Just rarely, a car is launched that is so revered that it creates a huge headache for its manufacturer. We examine 10 instances where car makers asked “how the hell do we replace this?”
Ferrari F50 | 1995-1997
If building a Ferrari-badged supercar was a pick-your-own-adventure novel we’d wager that when it came to engine choices nine out of 10 people would opt to mid-mount a 4.7-litre atmo V12 based off an F1 design directly to the chassis, instead of a twin-turbo 2.9-litre V8.
It is perhaps confounding then, that the bent-eight F40 is more lauded by parts of the car community than the spiritually pure F50. Confounding, but understandable. The Ferrari F40 has been placed on the highest of pedestals since its inception.
There are also dynasty dynamics at play. The F40 was the last Ferrari that was created and launched under the purview of company founder Enzo, who died just over a year after it was first shown to the world.
Meanwhile, the F50 was an idea generated by his second son, Piero Ferrari, who wanted a road car with certain F1 genetics to celebrate the company’s 50th anniversary.
To do this Ferrari took the engine block from an old F1 car, tweaked it to 4.7 litres, and mounted it directly to the road car’s carbon monocoque. The result was, quite literally, spine tingling. Power was rated at 382kW, and with a six-speed manual gearbox (paddle shifters were still in their infancy), the F50 could crack 100km/h from a standstill in 3.9sec. F1-inspired additions didn’t simply stop with the engine being a stressed member of the car’s construction – the pushrod suspension is mounted to the gearbox, and the brakes were entirely unassisted.
Despite heavy use of carbon fibre in the chassis design, the F50 weighed in at 1397kg, hefty for the time. This was in part due to the ‘iron block’ V12, which also resulted in 58 per cent of the weight being over the rear axle. Gun-shy after creating the fearsome and frightening F40, Ferrari’s chassis engineers built a sniff more understeer into its new V12 hero.
All of that combined into a driving experience that, for more timid souls, belied the F50’s brilliance. Journalists at the F50s launch were left so disappointed that folklore has it all bar one scribe left Maranello at lunchtime.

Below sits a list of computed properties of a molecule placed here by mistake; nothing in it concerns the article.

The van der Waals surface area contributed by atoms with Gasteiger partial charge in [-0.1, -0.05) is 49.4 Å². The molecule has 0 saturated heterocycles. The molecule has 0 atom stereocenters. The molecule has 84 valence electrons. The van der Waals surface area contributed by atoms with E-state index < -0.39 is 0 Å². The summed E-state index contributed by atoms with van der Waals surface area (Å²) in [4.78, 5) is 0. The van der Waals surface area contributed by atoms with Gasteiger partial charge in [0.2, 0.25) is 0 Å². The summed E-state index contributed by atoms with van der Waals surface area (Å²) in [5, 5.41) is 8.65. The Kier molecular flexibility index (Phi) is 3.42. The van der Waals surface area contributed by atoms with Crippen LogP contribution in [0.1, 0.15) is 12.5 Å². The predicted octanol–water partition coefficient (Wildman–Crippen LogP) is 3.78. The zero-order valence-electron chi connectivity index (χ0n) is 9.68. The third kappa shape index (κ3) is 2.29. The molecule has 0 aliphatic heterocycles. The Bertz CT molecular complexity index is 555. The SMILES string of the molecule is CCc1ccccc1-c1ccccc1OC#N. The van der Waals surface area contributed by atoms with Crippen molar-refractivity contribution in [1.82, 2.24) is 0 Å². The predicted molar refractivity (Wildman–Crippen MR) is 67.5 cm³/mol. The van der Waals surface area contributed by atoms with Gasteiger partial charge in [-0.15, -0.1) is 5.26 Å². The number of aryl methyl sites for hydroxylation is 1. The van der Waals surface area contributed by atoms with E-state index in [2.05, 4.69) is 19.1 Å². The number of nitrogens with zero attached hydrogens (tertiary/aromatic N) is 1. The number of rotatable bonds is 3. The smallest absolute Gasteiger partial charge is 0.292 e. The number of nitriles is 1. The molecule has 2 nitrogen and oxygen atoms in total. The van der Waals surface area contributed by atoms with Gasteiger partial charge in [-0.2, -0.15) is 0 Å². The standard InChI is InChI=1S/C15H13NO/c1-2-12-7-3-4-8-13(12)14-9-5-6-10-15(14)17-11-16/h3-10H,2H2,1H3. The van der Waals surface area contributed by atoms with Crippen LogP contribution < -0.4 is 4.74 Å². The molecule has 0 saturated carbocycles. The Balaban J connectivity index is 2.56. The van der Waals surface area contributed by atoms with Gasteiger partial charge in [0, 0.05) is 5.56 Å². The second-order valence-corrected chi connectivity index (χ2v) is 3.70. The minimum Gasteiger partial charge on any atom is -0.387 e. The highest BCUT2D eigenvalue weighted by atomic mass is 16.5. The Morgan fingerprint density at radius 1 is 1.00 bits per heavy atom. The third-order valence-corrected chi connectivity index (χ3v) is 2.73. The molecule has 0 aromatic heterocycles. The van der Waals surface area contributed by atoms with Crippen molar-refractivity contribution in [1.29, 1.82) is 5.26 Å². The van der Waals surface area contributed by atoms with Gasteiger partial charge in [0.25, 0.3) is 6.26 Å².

The sole body remaining was legendary editor of sister title Wheels, Peter Robinson, who unearthed the secret to unlocking the F50’s potential when he was granted free reign of the Fiorano test track for the afternoon.
“After learning to stay between 5000-8500rpm, I discovered it was possible to get the F50 so far sideways that the steering was against the stops on opposite lock. I balanced the Ferrari on the throttle, lifting to alter the drift angle to tighten the line, never fearful of an abrupt oversteer snap,” he wrote.
Despite its racing car heritage, the F50 never become one itself. Three prototypes were built, in partnership with Dallara and Michelotto, but the F50 GT project was scrapped with Ferrari diverting the cash back towards F1.
F40s aren’t cheap, but they are plentiful with 1315 built. Comparatively just 349 F50s ever left Maranello, and you’ll need three times the cash to buy one. Worth remembering next time you gawp at the dime a dozen F40.
The Icon: 1987
The F40’s cabin was made as Spartan as possible on purpose, with Ferrari returning fire at critics who bemoaned increasing levels of luxury from Maranello
Three things that the F40 pioneered
1. It was the first car fitted with Pirelli’s P Zero tyres, debuting a kevlar construction
2. The F40 was the first road-legal car capable of smashing through the 200mp/h barrier
3. Composite body panels are common now, but had never been put into production in 1987